Bitt Reveals Big Plans for Cross-Caribbean Blockchain Settlement Network

For Barbados-based blockchain startup Bitt, creating a Caribbean-wide settlement network is a challenge that will be fraught with legal, technical and social challenges. However, thanks to a new partnership with Netki, one hurdle may have just gotten easier.

Announced today at Consensus 2017, Bitt revealed it will use identity tools developed by California blockchain startup Netki to improve and automate its customer onboarding.

While it may sound like a small step, according to Bitt co-founder Oliver Gale, the upgrade will serve to advance a larger bid to connect regional central banks and commercial banks using digital fiat currencies and blockchain tech as a new kind of payment rail.

“Across more than 7,000 islands, the Caribbean has 13 sovereign island nations and 12 dependent territories, most with their own financial system and currency,” a press release from the companies explains.

Bitt revealed it is already working with the Central Bank of Barbados on “pilot initiatives” behind the concept. (The Central Bank of Barbados declined to comment, but will be speaking later at Consensus 2017 today).

Gale told CoinDesk:

“We’re offering Bitt as a payment network. The vision is connecting the Caribbean with a settlement network.”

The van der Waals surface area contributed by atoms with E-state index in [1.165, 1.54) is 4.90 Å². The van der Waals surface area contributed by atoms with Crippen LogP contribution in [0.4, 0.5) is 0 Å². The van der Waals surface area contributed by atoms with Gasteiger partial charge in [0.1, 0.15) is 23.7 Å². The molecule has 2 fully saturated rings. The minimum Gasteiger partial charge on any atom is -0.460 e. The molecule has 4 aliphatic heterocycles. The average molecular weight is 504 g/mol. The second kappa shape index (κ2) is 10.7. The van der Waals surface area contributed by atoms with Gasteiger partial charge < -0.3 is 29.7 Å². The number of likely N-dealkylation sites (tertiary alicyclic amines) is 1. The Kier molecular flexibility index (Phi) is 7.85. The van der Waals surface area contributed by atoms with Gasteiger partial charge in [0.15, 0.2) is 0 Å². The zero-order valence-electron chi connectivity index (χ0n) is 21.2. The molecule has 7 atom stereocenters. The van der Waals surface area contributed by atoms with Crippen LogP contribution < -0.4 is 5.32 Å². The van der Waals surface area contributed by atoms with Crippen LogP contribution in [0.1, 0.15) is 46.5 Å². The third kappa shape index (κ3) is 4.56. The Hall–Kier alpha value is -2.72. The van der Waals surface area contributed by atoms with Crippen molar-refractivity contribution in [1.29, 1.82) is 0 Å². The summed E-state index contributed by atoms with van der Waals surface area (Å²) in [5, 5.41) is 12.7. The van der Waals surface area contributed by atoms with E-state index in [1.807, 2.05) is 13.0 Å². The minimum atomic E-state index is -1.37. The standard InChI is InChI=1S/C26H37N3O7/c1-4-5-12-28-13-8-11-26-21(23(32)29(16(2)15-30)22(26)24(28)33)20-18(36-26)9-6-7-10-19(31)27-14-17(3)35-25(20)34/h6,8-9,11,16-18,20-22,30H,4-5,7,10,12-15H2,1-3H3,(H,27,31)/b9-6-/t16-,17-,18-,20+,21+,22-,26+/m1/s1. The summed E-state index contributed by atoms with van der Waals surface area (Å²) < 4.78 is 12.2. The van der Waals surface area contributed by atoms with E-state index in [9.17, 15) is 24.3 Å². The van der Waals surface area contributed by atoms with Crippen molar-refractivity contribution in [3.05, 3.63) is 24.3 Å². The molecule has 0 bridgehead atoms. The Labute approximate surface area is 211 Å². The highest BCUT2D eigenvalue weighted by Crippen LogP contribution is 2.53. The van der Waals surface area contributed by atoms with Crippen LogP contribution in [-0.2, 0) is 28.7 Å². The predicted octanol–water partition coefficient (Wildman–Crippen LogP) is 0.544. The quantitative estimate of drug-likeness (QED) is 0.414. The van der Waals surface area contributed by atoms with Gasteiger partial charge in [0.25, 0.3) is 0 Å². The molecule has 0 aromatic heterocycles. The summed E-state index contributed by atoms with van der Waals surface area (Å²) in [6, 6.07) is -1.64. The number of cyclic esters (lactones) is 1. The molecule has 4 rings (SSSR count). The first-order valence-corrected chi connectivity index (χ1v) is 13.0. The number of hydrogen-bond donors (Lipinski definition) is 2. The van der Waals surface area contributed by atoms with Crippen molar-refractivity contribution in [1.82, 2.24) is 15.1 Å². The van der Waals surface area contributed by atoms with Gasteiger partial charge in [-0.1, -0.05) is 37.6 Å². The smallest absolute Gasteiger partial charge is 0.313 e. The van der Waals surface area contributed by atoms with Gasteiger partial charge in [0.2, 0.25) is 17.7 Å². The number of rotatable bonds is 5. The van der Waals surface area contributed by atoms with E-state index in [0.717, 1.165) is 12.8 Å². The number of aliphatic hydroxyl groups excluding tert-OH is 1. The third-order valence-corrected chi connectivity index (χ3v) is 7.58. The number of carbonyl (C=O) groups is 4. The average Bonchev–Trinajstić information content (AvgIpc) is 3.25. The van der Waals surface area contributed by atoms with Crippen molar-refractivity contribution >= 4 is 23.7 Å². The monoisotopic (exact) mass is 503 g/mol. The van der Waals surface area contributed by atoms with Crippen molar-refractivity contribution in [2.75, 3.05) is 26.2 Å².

In this way, Gale framed the solution for conducting AML and identity on a public blockchain as one that would enable it to take this concept “to the next tier”, satisfying concerns that a open digital currency network wouldn’t normally include identity features natively.

For Netki, the announcement also marks a major product milestone, serving as an extension of a digital identity standard it first made public at Consensus 2016 last year. At the time, it likened the service to the certificate authorities that today provide trusted transactions in online commerce transactions.

As such, Netki CEO Justin Newton explained to CoinDesk that the partnership serves to highlight the work it is doing to bring blockchain to the enterprise.

“One of the reasons that I think the partnership we have with Bitt will be so successful is that it is addressing these digital identity with open standards. Using an open, permissionless network gives them the most flexibility for the future,” he said.

Public-private design

As put forward by Bitt, the partnership is one that finds it seeking to solve real-world challenges with blockchain tech, in a way that builds on its past work and helps position it as a licensed financial institution that can solve big regional challenges.

Specifically, this news builds on a 2016 announcement that Bitt would launch a digital Barbadian dollar on the blockchain in partnership with blockchain startup Colu.

The idea is that the cryptocurrency would be pegged to real, government-backed currency, which could then be sent between peers with the freedoms similar to what bitcoin today provides its global user base.

Gale concluded:

“The end-game solution is that central banks will be able to use legal tender issued on the blockchain, with all the checks and balances you’d have with regulated financial institutions.”

Hammock image via Shutterstock

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